There is a student in my seventh period who is That Student, but he wasn’t always. (Well, he was always a handful, but at least he was mostly kind about it.) But when he came back from Christmas break, he didn’t talk for days. He never smiled; he shut down. This lasted for weeks. And when he finally started talking, there was an edge to him that hadn’t been there previously.

I was convinced something had happened, the contrast was so noticeable. He wasn’t interested in talking to me about it though, so I let it lie, and as with most things that lay around without care — the memory gathered dust. As the friendlier version of this child went further from my thoughts, so did my patience.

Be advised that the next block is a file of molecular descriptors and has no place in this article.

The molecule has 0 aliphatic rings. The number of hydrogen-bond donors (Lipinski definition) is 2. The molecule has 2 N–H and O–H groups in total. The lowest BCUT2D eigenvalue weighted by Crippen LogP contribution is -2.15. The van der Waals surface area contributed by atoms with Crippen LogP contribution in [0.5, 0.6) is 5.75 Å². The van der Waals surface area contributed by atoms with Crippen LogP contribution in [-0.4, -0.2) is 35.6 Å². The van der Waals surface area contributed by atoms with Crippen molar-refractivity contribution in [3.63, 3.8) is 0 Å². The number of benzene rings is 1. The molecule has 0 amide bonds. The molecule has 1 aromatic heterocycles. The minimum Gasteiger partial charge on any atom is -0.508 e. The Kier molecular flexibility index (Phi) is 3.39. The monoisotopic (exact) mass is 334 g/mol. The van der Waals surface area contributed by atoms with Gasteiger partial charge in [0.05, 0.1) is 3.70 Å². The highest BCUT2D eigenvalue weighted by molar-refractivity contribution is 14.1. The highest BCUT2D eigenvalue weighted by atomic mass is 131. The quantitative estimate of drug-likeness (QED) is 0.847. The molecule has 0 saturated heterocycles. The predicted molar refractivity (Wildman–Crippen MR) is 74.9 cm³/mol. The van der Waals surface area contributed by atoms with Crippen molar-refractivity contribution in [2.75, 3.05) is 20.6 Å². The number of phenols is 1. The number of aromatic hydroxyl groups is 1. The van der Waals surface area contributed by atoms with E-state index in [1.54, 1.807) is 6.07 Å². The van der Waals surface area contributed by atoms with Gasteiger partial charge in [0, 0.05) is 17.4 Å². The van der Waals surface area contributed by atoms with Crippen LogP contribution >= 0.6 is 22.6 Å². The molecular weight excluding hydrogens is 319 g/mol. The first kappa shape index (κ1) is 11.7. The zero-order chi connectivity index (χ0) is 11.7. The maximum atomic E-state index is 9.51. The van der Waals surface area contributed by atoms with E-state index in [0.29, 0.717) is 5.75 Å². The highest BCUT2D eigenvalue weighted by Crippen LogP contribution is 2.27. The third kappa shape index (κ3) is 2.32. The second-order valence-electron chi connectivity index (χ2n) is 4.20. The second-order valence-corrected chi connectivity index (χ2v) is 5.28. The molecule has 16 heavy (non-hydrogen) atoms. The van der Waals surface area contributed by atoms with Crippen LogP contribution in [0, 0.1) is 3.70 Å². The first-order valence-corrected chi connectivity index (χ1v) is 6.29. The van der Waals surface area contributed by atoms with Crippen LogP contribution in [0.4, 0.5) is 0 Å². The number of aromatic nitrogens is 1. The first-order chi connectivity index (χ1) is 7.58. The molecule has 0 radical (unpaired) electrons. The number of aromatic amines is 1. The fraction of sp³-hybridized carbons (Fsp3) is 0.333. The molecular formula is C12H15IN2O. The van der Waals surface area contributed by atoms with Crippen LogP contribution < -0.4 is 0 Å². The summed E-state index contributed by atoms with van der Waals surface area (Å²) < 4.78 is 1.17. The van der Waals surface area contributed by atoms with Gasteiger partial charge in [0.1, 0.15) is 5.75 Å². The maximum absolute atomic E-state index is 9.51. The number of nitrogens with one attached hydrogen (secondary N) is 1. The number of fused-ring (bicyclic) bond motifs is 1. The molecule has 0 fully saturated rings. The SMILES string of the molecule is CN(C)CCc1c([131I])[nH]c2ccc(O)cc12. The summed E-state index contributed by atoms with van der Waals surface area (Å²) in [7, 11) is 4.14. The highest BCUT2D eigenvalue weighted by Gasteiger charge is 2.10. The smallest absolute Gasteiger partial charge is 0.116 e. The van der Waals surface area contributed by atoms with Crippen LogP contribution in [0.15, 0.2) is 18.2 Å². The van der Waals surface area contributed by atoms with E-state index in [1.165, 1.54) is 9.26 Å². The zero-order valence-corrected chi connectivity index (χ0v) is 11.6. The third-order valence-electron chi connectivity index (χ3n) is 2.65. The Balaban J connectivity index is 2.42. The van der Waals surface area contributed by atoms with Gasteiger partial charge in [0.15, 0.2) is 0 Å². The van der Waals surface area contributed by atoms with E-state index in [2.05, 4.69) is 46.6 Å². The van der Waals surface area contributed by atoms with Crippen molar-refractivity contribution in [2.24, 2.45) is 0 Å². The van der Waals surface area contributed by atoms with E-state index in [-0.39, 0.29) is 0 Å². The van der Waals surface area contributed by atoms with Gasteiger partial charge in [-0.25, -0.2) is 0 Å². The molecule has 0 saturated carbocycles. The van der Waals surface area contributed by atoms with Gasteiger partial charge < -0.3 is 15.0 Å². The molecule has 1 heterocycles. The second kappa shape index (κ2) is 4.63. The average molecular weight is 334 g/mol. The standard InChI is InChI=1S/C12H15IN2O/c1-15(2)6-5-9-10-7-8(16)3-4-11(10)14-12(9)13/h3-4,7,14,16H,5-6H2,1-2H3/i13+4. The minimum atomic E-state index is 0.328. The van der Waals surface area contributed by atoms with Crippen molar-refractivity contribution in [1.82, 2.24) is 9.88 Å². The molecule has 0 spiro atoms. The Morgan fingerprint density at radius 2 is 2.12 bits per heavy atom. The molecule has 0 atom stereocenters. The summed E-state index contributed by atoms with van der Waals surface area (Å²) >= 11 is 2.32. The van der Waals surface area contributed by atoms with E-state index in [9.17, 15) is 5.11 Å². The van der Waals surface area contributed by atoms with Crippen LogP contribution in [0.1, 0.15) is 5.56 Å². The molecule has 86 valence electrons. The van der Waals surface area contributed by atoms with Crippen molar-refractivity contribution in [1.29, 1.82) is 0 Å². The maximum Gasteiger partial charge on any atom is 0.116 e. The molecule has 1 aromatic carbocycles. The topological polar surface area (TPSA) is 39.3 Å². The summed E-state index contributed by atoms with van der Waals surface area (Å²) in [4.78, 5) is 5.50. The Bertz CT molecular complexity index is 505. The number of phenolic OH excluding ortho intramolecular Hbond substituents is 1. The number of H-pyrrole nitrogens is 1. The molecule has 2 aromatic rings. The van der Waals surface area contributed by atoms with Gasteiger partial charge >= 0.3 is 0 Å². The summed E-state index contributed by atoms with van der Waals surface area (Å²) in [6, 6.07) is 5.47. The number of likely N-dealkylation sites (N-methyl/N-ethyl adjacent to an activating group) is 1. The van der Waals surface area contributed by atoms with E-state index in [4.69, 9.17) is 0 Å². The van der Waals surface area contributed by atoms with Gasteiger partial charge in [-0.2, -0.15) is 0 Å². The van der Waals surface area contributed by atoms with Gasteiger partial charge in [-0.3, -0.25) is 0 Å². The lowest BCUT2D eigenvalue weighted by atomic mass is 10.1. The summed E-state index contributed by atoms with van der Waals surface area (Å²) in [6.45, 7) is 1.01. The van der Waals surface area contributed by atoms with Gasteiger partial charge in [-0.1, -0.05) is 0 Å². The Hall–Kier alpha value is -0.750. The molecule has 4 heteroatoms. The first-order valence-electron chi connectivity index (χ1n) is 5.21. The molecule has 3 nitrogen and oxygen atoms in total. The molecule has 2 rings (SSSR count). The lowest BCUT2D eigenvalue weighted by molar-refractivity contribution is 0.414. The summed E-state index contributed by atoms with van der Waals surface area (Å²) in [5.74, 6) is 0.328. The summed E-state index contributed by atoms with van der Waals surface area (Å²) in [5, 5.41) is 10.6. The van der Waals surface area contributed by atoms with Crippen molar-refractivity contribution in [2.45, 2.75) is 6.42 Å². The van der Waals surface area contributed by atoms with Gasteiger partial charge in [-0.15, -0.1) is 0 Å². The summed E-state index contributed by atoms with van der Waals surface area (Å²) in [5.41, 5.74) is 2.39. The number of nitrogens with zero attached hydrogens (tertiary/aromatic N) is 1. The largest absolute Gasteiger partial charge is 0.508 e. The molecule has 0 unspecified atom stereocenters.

I hate silencing students. Or anyone. But his disinterest, his disengagement, and his vocal need to make sure everyone knows about it was and is disruptive to many of his peers and their learning. I like him well enough, but on those days he doesn’t like me much at all.

I found out today his parents split over break — he was blindsided. And as painful as I know that experience was as a twenty-something, when I was not blindsided, I cannot fathom going through that as a teenager. When the bottom-drops out, how do you go forward when you don’t even know who you are yet? Or how well you can stand on your own?

There was the click. I get it now. He makes sense.

And there was that inkling that something had happened, but I wish I had known. I don’t even know that I would change anything other than the tone in which I talked to him on his most frustratingly disruptive days — but in many ways, a change of tone is significant powerful enough.